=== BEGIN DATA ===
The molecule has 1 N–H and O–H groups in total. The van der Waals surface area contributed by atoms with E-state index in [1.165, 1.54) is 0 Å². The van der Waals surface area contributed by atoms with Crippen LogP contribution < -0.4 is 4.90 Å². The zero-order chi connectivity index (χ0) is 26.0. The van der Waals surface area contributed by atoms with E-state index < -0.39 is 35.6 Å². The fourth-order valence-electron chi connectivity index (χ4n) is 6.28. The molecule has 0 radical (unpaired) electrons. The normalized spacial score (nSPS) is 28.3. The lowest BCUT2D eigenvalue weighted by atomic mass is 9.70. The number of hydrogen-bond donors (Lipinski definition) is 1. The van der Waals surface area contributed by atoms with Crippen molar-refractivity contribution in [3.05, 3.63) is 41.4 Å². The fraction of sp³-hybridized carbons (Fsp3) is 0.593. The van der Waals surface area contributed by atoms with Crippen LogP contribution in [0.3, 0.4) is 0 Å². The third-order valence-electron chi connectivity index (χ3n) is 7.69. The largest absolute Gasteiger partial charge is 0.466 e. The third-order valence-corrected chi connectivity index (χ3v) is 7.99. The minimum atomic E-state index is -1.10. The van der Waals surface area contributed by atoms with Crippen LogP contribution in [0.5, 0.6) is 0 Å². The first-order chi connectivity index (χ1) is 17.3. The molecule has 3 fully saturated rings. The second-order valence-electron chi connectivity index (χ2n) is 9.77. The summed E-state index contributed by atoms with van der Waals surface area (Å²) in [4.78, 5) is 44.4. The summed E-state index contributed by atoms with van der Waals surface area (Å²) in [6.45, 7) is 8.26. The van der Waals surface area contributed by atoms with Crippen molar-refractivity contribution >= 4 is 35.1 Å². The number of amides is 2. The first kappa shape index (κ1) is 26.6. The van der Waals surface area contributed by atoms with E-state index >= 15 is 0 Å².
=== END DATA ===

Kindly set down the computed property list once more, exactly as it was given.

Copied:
The molecule has 1 N–H and O–H groups in total. The van der Waals surface area contributed by atoms with E-state index in [1.165, 1.54) is 0 Å². The van der Waals surface area contributed by atoms with Crippen LogP contribution < -0.4 is 4.90 Å². The zero-order chi connectivity index (χ0) is 26.0. The van der Waals surface area contributed by atoms with E-state index < -0.39 is 35.6 Å². The fourth-order valence-electron chi connectivity index (χ4n) is 6.28. The molecule has 0 radical (unpaired) electrons. The normalized spacial score (nSPS) is 28.3. The lowest BCUT2D eigenvalue weighted by atomic mass is 9.70. The number of hydrogen-bond donors (Lipinski definition) is 1. The van der Waals surface area contributed by atoms with Crippen molar-refractivity contribution in [3.05, 3.63) is 41.4 Å². The fraction of sp³-hybridized carbons (Fsp3) is 0.593. The van der Waals surface area contributed by atoms with Crippen LogP contribution in [0.3, 0.4) is 0 Å². The third-order valence-electron chi connectivity index (χ3n) is 7.69. The largest absolute Gasteiger partial charge is 0.466 e. The third-order valence-corrected chi connectivity index (χ3v) is 7.99. The minimum atomic E-state index is -1.10. The van der Waals surface area contributed by atoms with Crippen LogP contribution in [0.5, 0.6) is 0 Å². The first-order chi connectivity index (χ1) is 17.3. The molecule has 3 fully saturated rings. The second-order valence-electron chi connectivity index (χ2n) is 9.77. The summed E-state index contributed by atoms with van der Waals surface area (Å²) in [4.78, 5) is 44.4. The summed E-state index contributed by atoms with van der Waals surface area (Å²) in [6.45, 7) is 8.26. The van der Waals surface area contributed by atoms with Crippen molar-refractivity contribution >= 4 is 35.1 Å². The number of amides is 2. The first kappa shape index (κ1) is 26.6. The van der Waals surface area contributed by atoms with E-state index >= 15 is 0 Å².